Sunday, June 24, 2007

Unity or Schism?

The following is from David Virtue:

The Bishop of the Eastern States of the Anglican Province of Christ the King, (APCK) the Rt. Rev. Rocco A. Florenza has written a letter to his clergy and people declaring that "a state of genuine unity and full communion" now exists with the Anglican Church in America (ACA).

Bishop Florenza's unilateral action has neither been approved nor disapproved by the other bishops of the APCK, a denomination which stands at a crossroads.

The timing of this announcement comes as Archbishop Robert Sherwood Morse has said he will step down as the head of the Continuing Church body.

The election of his successor is scheduled for the end of June.

The staunchly Anglo-Catholic APCK was formed in 1977 following the Affirmation of St. Louis because of fundamental changes by the Episcopal Church at the 1976 Episcopal Convention in Minneapolis, Minnesota to accommodate new beliefs and practices i.e. the ordination of women to the priesthood and the adoption of the revisionist 1979 Prayer Book.

The Right Rev. George Langberg is President of the ACA. This Continuing Church body is a constituent member of the Traditional Anglican Communion (TAC) whose Archbishop is Australian-born John Hepworth.

In his letter, Florenza sharply criticized what he called "the brokenness of our witness for Christ as traditional Anglicans.

"Now, some thirty years after the Affirmation of St. Louis...the traditional Anglican expression in the U.S. has grown increasingly fragmented. At present between 20 and 40 groups calling themselves "Anglican" stand divided; and the few major groups whose roots are grounded in the Denver Consecrations, despite sharing communion and in some cases clergy, remain apart." Florenza said the divisions were "man-made."

"How is it possible to remain divided if we share the same apostolic origins, the same theology and the same Sacraments? Such divisions contradict the will of Christ [and] present a stumbling block to out work for Him in this world, and inflicts damage on our witness as traditional Anglican Christians."

Florenza then wrote, "It is in the interest of unity of the Body of Christ that the Diocese of Eastern States, Anglican Province of Christ the King, has renewed its commitment to ever-closer work with those who share the same origins, theology and sacraments."

Florenza then said as "your diocesan bishop I have pledged to increase our cooperation and fellowship with the Anglican Church in America (ACA), a respected body that has been in real and visible communion with this diocese and with the province. Therefore, I now declare openly a state of genuine unity and full communion with these our brothers and sisters who hold fast to the same eternal truths as do we."

A source told VOL. "Bishop Florenza is moving unilaterally toward unity with the ACA because he feels it is right and he has grown tired of the solitary status quo."

"If Florenza encounters opposition from his fellow APCK bishops to his agreement with the ACA, he has the option to move his entire diocese into the ACA," said the source. "Bishop Florenza's letter is a Godly challenge to the current direction of the APCK and is a much needed breath of fresh air and vitality."

I was tipped off to this development early last week, but chose to wait until it actually occurred. I wrote to Bishop Florenza, asking for confirmation and comment, but received no reply.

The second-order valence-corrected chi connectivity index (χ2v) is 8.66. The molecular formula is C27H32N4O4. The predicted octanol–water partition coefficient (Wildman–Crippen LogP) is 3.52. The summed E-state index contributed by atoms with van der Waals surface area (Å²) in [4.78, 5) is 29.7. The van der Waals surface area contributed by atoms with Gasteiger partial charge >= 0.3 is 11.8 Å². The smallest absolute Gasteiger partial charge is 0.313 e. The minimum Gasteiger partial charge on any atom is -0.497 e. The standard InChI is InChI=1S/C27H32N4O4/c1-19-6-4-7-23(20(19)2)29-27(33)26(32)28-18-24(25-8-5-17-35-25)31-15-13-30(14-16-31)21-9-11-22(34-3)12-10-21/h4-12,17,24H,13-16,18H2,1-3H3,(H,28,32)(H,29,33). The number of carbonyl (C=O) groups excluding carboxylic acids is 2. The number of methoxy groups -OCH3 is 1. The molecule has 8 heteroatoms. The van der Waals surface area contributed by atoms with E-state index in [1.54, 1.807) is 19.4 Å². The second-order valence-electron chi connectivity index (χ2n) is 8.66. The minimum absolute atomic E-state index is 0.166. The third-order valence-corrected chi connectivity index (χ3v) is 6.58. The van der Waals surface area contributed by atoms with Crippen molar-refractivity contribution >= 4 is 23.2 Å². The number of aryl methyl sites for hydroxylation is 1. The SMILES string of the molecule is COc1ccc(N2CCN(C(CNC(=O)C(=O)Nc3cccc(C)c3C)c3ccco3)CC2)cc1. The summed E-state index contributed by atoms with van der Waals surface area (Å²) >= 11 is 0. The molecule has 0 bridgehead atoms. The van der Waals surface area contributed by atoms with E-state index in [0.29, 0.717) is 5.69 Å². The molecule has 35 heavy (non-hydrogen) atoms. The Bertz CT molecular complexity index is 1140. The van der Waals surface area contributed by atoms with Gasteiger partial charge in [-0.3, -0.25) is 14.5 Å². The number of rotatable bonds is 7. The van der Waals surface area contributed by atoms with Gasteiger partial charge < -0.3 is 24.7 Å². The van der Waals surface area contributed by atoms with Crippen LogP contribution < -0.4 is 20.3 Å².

My source had the following to add: "There is no specific declaration of secession from the APCK, but the idea is that +Morse and the other bishops will take this much as a bull takes a matador's red cape, and go after +Fiorenza to depose him; and then the diocese and most of its clergy and parishes will decamp for the ACA."

We would welcome comment from those involved, particularly Bishop Florenza and Archbishop Morse.

26 comments:

Fr Matthew Kirby said...

Sigh.

Now, I am pretty much an ecumaniac, but this kind of behaviour makes me scratch my head.

Since when is acting unilaterally and presenting your brother bishops with a fait accompli being ecumenical? How can you be deliberately non-collegial as a bishop and put it in the category of positive ecumenism?

If he is trying to "challenge" the other bishops, did he start by discussing the issue with them and attempting to bring them to a common mind, which he would clearly be obliged to do? And if he has done that, why would he need to make a big deal about acting unilaterally?

If this action is, as many suspect, not representative of the common mind of the APCK College of Bishops, why would he do this except to force a choice: "keep me and accept that you are at least in mediate communion with the ACA, or get rid of me"? If the final result is him leaving the APCK with his Diocese (or most of it) to join the ACA, how has unity been fostered? Will there not be just as many jurisdictions as before? Will he not have increased rather than reduced tensions between two of the major Continuing Churches?

D. Bunker said...

I sincerely hope the ACC will make and overture to Archbishop Morse's successor and the College of Bishops of the APCK to forge closer ties. Given the distribution of dioceses and parishes of the two jurisdictions a working relationship such as that just promulgated by the ACC and UECNA would do much to strengthen the Continuum's presence.

An Anglican Geek said...

In his letter, Florenza sharply criticized what he called "the brokenness of our witness for Christ as traditional Anglicans.

I fail to see how this action, unless there is more to this story that we don't yet know, does anything to improve the brokenness of traditional Anglicanism. As things stand now, I'd say the cracks are worsening.

I pray that there is more to this story, and that this remainder leads to a happy conclusion.

Fr. Robert Hart said...